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Sex-dependent evolution of life-history traits following adaptation to climate warming
Uppsala University, Disciplinary Domain of Science and Technology, Biology, Department of Ecology and Genetics, Animal ecology.ORCID iD: 0000-0002-5553-2691
Uppsala University, Disciplinary Domain of Science and Technology, Biology, Department of Ecology and Genetics, Animal ecology.
Uppsala University, Disciplinary Domain of Science and Technology, Biology, Department of Ecology and Genetics, Animal ecology.
Uppsala University, Disciplinary Domain of Science and Technology, Biology, Department of Ecology and Genetics, Animal ecology.
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2014 (English)In: Functional Ecology, ISSN 0269-8463, E-ISSN 1365-2435, Vol. 28, no 2, 469-478 p.Article in journal (Refereed) Published
Abstract [en]

Summary

  1. Thermodynamic processes increase metabolic rate and decrease longevity at high temperatures in ectotherms. However, how sustained long-term increase in temperature affects the evolution of longevity is poorly understood.
  2. Stress theory of ageing predicts that increased longevity is positively genetically correlated with resistance to different types of environmental stressors implying that evolutionary trajectories of ageing may be mediated by correlative selection for robust phenotypes under thermal stress.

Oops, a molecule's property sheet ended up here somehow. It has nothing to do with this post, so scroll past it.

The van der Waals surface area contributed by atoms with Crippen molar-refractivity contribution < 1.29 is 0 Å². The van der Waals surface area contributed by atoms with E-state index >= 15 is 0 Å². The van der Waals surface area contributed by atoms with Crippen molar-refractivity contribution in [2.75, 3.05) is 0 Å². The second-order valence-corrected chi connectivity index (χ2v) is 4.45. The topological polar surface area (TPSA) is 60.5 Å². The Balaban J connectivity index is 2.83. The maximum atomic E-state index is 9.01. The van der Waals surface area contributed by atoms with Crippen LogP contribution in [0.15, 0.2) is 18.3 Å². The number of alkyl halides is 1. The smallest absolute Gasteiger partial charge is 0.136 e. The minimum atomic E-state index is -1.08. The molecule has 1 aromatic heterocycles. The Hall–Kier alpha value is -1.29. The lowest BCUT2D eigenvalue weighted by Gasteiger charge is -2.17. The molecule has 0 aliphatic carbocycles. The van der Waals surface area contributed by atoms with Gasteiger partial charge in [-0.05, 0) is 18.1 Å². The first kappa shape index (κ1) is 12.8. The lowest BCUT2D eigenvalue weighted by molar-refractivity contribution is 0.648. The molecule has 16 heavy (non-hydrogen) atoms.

3. Here, we test this hypothesis by using replicate populations of the seed beetle Callosobruchus maculatus, evolving under two thermal environments: ancestral 30 °C and incremental increase towards novel 36 °C.
  4. Beetles evolving under climate warming became larger, more fecund and lived longer than the beetles evolving under 30 °C across both environments. However, the increase in longevity was partly due to parental effects because after two generations of acclimatization it persisted only in males.
  5. Our results support the hypothesis that evolution of stress resistance confers increased longevity through positive pleiotropy but demonstrate that such effects can be sex specific. These findings suggest that sex differences can evolve as correlated responses to selection under environmental change.
Place, publisher, year, edition, pages
2014. Vol. 28, no 2, 469-478 p.
National Category
Natural Sciences
Identifiers
URN: urn:nbn:se:uu:diva-223873DOI: 10.1111/1365-2435.12179ISI: 000332777500019OAI: oai:DiVA.org:uu-223873DiVA: diva2:716349
Available from: 2014-05-09 Created: 2014-04-28 Last updated: 2017-12-05Bibliographically approved

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Rogell, BjörnHallsson, Lára R.Berger, DavidBjörklund, MatsMaklakov, Alexei A.

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